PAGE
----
This campaign is over
Every so often we’re reminded what the real struggle in America is: to prevent the forces of nature from sweeping us off the face of the earth.
“I’m not going to mince words. This is the most catastrophic event that we have faced and have been able to plan for in any of our lifetimes,” said Gov. Daniel Malloy of Connecticut.
And by now we know what to do, our reporters head directly into it, while the rest of us make strategic withdrawals.
Except for this guy: “I got a generator. I have 30 gallons of gas. I’m a diehard.”
Even the politicians called a time out; Mitt Romney canceling a number of events, the president canceling everything to go back to Washington and be president for awhile, prompting the one snarky remark I was able to find.
“You’ll notice he’s canceling his trips over the hurricane. He did not cancel his trips over Benghazi.”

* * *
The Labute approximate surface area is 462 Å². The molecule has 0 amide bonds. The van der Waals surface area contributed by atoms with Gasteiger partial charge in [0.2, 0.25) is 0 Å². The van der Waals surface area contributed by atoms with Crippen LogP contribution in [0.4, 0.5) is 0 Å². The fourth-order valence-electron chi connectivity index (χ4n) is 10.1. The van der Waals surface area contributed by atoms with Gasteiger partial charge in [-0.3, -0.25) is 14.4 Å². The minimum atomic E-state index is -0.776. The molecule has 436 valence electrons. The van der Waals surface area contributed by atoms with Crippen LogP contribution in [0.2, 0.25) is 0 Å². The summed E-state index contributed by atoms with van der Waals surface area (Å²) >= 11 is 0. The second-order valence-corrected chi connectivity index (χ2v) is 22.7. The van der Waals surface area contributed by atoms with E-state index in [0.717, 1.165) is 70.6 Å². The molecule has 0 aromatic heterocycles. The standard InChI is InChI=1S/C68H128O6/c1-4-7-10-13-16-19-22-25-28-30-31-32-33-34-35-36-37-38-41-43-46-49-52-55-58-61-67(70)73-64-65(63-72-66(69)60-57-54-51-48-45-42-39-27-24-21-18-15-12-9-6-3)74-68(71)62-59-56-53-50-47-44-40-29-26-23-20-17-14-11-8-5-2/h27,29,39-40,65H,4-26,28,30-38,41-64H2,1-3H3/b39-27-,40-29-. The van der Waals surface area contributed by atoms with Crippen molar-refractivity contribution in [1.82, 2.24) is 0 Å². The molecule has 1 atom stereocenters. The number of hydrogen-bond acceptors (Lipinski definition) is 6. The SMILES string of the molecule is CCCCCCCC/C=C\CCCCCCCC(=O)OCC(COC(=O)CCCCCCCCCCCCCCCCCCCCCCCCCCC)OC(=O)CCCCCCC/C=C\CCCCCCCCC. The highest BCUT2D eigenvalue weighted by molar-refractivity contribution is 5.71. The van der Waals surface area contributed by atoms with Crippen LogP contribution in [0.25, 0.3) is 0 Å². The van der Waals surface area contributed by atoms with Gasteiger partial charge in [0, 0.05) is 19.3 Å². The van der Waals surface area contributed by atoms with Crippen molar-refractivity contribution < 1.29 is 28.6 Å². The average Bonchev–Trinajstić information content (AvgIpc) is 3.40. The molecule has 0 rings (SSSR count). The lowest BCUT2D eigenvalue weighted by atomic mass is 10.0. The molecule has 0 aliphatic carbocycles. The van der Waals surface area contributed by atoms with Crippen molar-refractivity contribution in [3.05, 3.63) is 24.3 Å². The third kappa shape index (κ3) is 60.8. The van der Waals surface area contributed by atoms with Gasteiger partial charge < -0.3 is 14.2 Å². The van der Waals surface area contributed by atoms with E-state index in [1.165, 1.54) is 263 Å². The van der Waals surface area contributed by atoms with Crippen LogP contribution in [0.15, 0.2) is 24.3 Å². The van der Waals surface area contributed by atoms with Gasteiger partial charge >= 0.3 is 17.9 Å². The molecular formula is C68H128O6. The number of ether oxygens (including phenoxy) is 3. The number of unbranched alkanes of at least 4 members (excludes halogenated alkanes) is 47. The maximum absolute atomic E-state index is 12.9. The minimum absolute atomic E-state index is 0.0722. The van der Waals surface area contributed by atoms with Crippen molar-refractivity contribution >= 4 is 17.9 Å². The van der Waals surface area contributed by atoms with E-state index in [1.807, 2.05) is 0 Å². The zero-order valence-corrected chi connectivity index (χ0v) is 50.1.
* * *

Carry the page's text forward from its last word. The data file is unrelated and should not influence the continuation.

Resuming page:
The vocal stylings of Newt Gingrich, ladies and gentlemen!
But other than that, nothing. Not even a claim of divine retribution even though the storm is headed for a cluster of blue states. Not yet anyway.
When there’s a giant storm, no one’s thinking politics or October Surprise; I know it’s tempting to think the storm itself is an October Surprise, but it’s actually preventing any October surprise; no one cares what Donald Trump or Gloria Allred have to say.
This campaign is officially over. We’ll have two days of storm coverage, then cleanup coverage, a lot of people have already voted; so it’s all over but the ads. The news has moved on. No one’s in the mood for debates over drowning government in a bathtub when nature is trying to drown us all.